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Mugabe Vows to Hold Onto Power Saying 'Zimbabwe is Mine'

President Robert Mugabe said Friday that "Zimbabwe is mine" and vowed never to surrender, saying no African nation is brave enough to topple him. Mr. Mugabe's statement comes as Morgan Tsvangirai, leader of Zimbabwe's Movement for Democratic Change party, said he will advise his party's national council to withdraw from any talks about an inclusive government, unless all abducted party members and civil rights activists are released or charged by January 1.

Mr. Mugabe was addressing thousands of ZANU-PF officials and members at the party's annual conference when he vowed not to let go of power in Zimbabwe.

Maintaining Britain is trying to recolonize Zimbabwe, Mr. Mugabe said he has sent a letter to Mr. Tsvangirai inviting him to be sworn in as prime minister in an inclusive government.

From Botswana, where Mr. Tsvangirai has been in exile for the last six weeks, the MDC leader said the situation in Zimbabwe, particularly from the humanitarian perspective, is worse than at anytime in Zimbabwe's history.

Mr. Tsvangirai said that more than 42 members of his opposition party and civil society have been abducted in the past two months. They include two journalists and their whereabouts remain unknown. He said that the MDC can no longer sit at the same negotiating table with a party that is abducting our members and other innocent civilians and refusing to produce any of them before a court of law.

He said he had signed a political agreement with Mr. Mugabe in September to form an inclusive government, but this would only be possible if there were two willing partners. He said Mr. Mugabe was unwilling to put the welfare of Zimbabwe and its people first.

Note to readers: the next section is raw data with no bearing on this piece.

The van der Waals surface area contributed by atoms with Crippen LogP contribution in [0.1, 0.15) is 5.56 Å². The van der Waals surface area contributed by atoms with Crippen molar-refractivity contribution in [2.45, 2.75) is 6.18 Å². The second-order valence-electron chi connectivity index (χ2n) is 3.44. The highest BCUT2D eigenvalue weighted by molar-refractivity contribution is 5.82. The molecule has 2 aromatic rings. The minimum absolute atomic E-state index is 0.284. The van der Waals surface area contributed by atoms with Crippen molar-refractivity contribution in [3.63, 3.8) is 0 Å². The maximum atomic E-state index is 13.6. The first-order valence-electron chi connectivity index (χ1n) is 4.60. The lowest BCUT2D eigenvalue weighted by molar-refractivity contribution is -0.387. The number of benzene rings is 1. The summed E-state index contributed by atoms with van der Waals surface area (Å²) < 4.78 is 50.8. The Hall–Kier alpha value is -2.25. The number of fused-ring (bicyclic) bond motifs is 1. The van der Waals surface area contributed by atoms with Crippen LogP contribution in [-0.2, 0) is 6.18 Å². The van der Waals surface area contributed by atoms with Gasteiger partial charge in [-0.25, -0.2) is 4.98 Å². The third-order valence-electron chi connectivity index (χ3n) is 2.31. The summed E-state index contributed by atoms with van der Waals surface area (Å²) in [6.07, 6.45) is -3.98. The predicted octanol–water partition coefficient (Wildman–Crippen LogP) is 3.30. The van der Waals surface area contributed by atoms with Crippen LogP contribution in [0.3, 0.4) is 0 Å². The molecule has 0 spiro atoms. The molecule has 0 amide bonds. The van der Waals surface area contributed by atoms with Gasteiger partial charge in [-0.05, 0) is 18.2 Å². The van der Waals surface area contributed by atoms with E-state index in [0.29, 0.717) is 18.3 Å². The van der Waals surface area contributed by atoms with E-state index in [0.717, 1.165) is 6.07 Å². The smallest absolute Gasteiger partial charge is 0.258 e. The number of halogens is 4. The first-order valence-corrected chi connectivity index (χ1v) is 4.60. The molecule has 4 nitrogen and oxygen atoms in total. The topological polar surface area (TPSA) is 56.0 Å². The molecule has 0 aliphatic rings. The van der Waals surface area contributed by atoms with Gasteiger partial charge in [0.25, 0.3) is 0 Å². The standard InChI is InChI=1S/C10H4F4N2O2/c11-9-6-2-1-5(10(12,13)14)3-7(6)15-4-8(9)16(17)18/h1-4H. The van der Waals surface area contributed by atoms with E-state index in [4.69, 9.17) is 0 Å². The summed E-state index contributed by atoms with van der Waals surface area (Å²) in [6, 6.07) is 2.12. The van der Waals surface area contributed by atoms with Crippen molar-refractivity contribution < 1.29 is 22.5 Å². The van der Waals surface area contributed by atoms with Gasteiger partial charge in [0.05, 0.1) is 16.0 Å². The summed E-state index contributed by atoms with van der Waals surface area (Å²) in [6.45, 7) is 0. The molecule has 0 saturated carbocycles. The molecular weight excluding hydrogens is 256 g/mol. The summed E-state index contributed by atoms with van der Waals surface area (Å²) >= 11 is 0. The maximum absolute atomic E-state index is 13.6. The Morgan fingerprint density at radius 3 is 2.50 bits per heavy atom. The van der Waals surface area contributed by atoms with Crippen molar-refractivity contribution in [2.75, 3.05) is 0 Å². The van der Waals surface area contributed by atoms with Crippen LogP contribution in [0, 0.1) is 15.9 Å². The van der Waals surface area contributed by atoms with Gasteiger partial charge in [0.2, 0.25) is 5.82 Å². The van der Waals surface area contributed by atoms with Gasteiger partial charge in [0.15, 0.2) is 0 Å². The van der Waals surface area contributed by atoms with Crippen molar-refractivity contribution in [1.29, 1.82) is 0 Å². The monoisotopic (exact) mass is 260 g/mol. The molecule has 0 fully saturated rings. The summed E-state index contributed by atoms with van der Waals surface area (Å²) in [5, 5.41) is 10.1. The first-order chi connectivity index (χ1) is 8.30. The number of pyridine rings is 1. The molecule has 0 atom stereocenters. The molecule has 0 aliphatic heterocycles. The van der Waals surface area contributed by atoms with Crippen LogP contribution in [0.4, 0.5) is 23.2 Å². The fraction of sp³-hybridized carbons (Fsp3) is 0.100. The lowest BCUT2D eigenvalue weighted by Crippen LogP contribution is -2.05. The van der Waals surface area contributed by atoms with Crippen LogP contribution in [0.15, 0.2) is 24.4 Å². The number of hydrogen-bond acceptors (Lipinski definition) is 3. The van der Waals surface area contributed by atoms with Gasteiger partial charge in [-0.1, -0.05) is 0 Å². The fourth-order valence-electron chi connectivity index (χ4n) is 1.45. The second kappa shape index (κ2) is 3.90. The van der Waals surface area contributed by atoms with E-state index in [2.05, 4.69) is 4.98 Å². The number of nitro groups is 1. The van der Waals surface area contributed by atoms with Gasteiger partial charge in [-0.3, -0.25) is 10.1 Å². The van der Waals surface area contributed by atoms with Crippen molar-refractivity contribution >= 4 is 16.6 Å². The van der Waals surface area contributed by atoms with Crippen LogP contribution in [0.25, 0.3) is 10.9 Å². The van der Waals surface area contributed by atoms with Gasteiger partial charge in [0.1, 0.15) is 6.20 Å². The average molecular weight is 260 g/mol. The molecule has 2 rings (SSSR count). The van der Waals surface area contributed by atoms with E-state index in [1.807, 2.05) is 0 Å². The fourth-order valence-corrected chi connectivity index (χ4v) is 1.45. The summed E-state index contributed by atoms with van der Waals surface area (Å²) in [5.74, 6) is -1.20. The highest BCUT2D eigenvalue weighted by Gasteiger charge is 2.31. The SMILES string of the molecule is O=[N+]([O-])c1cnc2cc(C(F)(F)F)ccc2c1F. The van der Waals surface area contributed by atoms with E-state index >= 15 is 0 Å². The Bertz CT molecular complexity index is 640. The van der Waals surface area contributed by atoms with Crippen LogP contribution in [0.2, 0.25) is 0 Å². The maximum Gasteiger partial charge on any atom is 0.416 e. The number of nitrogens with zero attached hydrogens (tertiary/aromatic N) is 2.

He called upon the Southern African development Community and the African Union to ensure conditions are met to alleviate the suffering of Zimbabwe's people in the shortest possible time.

Jendayi Frazer, U.S. assistant secretary of state for African affairs, said Thursday that "there is a complete collapse right now" in Zimbabwe, and said that Mr. Mugabe needs to step down.

Most neighboring countries including regional giant South Africa are opposed to military intervention in Zimbabwe, where more than 1,100 people have died from cholera and the United Nations nearly half the population needs emergency food aid.

Mr. Mugabe on Friday questioned which African countries "would have the courage" to order a military intervention.

Mr. Tsvangirai beat Mr. Mugabe in March presidential elections at which his party also ended the 28-year domination of parliament by Mugabe's party. But officials results said Mr. Tsvangirai did not win outright, and he withdrew from a runoff because of state-sponsored violence.

To break the impasse over the presidential votes, Mr. Mugabe and Mr. Tsvangirai agreed to form a unity government three months ago but have been deadlocked since over how to share Cabinet posts.